Please advise on creating a hybrid crape myrtle.


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I am so excited about the new Early Bird crape myrtles (semi dwarf crape with green leaves) which bloom up to 120 days starting in the middle of May. However, I was wanting a crape that has burgundy foliage and a little bit larger. What would the foliage, size, and bloom time be if I plant two crape myrtles (Delta Moonlight - burgandy foliage/white flowers, 10 feet tall) with an Early Bird white crape myrtle in the same hole? What would the foliage color look like and how would the bloom time change?
 
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Both trees in the same hole? Probably both will be stunted. A trees DNA doesn't change. Neither will change colors. However, if next year you collect seeds and somehow manage to germinate them there will probably be a change in the new tree. What that might be, since crepe myrtles are probably hybrids anyway, no one could possibly tell.
 
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Yes, both trees in the same hole. You mentioned some points to consider. In case you're interested, this is where I got the idea - see the bottom of the page. www.crapemyrtle.com

Both trees in the same hole? Probably both will be stunted. A trees DNA doesn't change. Neither will change colors. However, if next year you collect seeds and somehow manage to germinate them there will probably be a change in the new tree. What that might be, since crepe myrtles are probably hybrids anyway, no one could possibly tell.
https://www.crapemyrtle.com/
 
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If you read that, they still aren't changing the colors. It's simply forcing them to grow together so you end up with both colors.
 
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If you read that, they still aren't changing the colors. It's simply forcing them to grow together so you end up with both colors.
I read that too and I don't believe 2 trees in the same hole is possible. Unless it's a great big hole. What about the sunlight being blocked on one side of each tree. What about encircling roots
 
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I read that too and I don't believe 2 trees in the same hole is possible. Unless it's a great big hole. What about the sunlight being blocked on one side of each tree. What about encircling roots
I wonder if they would be stunted at first but eventually start to fuse and behave like a single tree (in regards to sunlight, root expansion, etc...).
 
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I wonder if they would be stunted at first but eventually start to fuse and behave like a single tree (in regards to sunlight, root expansion, etc...).
Trees are not the Borg. They cannot fuse or assimilate. They are a separate entity and any other plant close by is a competitor.
When one plants a tree encircling roots are always a concern. When a tree is taken from a container to plant in the ground precautions must be taken to prevent this encircling. This is why one should always take a box knife and make a cut down the side of the ball of roots. This is called scoring. This will stop any root that is growing in a circular pattern. Now imagine 2 trees growing close together. Both have had the scoring done. They cannot encircle themselves but what about the close by tree. One tree cannot know what the other is going to do. Thus encircling is probable, especially in a roundish type hole.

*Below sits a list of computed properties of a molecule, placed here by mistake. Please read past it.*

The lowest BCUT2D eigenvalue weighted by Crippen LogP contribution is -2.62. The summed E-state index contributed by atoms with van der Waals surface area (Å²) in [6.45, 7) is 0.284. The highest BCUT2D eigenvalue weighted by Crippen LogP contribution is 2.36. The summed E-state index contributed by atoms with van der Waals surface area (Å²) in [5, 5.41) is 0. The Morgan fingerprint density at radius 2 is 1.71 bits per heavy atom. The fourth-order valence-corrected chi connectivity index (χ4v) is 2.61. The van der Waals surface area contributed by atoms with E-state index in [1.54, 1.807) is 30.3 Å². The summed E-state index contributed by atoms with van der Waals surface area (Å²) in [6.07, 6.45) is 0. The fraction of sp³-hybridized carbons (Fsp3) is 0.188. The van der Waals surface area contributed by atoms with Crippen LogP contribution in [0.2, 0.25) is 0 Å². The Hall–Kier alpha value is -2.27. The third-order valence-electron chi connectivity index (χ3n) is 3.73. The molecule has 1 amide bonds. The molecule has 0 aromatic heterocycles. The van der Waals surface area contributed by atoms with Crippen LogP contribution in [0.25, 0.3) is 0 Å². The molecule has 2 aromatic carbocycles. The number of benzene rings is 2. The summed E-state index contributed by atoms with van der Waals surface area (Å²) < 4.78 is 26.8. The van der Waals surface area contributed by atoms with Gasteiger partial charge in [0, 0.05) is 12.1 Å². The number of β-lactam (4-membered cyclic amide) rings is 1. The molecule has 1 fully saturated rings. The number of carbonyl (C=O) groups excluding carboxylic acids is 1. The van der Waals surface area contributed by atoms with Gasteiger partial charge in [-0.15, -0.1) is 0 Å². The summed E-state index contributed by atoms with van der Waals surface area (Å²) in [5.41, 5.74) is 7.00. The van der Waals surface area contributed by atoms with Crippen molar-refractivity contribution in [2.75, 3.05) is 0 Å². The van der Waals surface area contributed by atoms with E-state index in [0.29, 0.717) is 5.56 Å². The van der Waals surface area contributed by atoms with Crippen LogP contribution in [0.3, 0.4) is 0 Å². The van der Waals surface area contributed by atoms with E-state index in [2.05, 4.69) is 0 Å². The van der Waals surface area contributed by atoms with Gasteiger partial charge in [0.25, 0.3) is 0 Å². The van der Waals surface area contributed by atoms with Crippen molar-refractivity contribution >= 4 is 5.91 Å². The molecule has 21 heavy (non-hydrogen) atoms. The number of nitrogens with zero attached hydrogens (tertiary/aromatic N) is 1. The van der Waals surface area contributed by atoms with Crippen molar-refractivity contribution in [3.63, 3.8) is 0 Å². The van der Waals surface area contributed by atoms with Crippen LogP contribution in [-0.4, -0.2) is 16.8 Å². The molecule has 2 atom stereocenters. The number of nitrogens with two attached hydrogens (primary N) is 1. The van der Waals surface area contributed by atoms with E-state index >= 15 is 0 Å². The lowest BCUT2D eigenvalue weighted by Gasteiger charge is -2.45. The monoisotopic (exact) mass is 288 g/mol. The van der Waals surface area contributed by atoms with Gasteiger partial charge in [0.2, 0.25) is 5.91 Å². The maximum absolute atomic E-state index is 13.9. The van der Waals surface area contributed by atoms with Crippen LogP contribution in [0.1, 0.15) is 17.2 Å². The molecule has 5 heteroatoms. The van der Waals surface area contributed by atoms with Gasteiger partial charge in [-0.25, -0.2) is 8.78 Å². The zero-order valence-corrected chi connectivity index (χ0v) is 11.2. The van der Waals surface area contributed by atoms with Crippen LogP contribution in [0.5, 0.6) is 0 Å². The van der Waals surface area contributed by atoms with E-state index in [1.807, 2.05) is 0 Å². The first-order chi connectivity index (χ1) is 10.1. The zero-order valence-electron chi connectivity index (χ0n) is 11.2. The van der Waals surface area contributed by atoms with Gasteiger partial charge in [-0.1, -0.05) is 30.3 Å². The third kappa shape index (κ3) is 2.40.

Now lets say that the roots didn't encircle and literally choke each other to death. What is underground where these two trees are planted. If one tree makes a mass of underground roots just think of what two will do. It would be like a plant in a root bound pot except that eventually the root will go out into the existing soil. I can see a watering issue here also. Root bound plants are just about impossible to water because of tightly entertwined roots. I just don't see how two trees living on separate root systems can live in the same hole.
 
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Trees are not the Borg. They cannot fuse or assimilate. They are a separate entity and any other plant close by is a competitor.
When one plants a tree encircling roots are always a concern. When a tree is taken from a container to plant in the ground precautions must be taken to prevent this encircling. This is why one should always take a box knife and make a cut down the side of the ball of roots. This is called scoring. This will stop any root that is growing in a circular pattern. Now imagine 2 trees growing close together. Both have had the scoring done. They cannot encircle themselves but what about the close by tree. One tree cannot know what the other is going to do. Thus encircling is probable, especially in a roundish type hole.
Now lets say that the roots didn't encircle and literally choke each other to death. What is underground where these two trees are planted. If one tree makes a mass of underground roots just think of what two will do. It would be like a plant in a root bound pot except that eventually the root will go out into the existing soil. I can see a watering issue here also. Root bound plants are just about impossible to water because of tightly entertwined roots. I just don't see how two trees living on separate root systems can live in the same hole.
Thanks for the detailed description. That helps.
 

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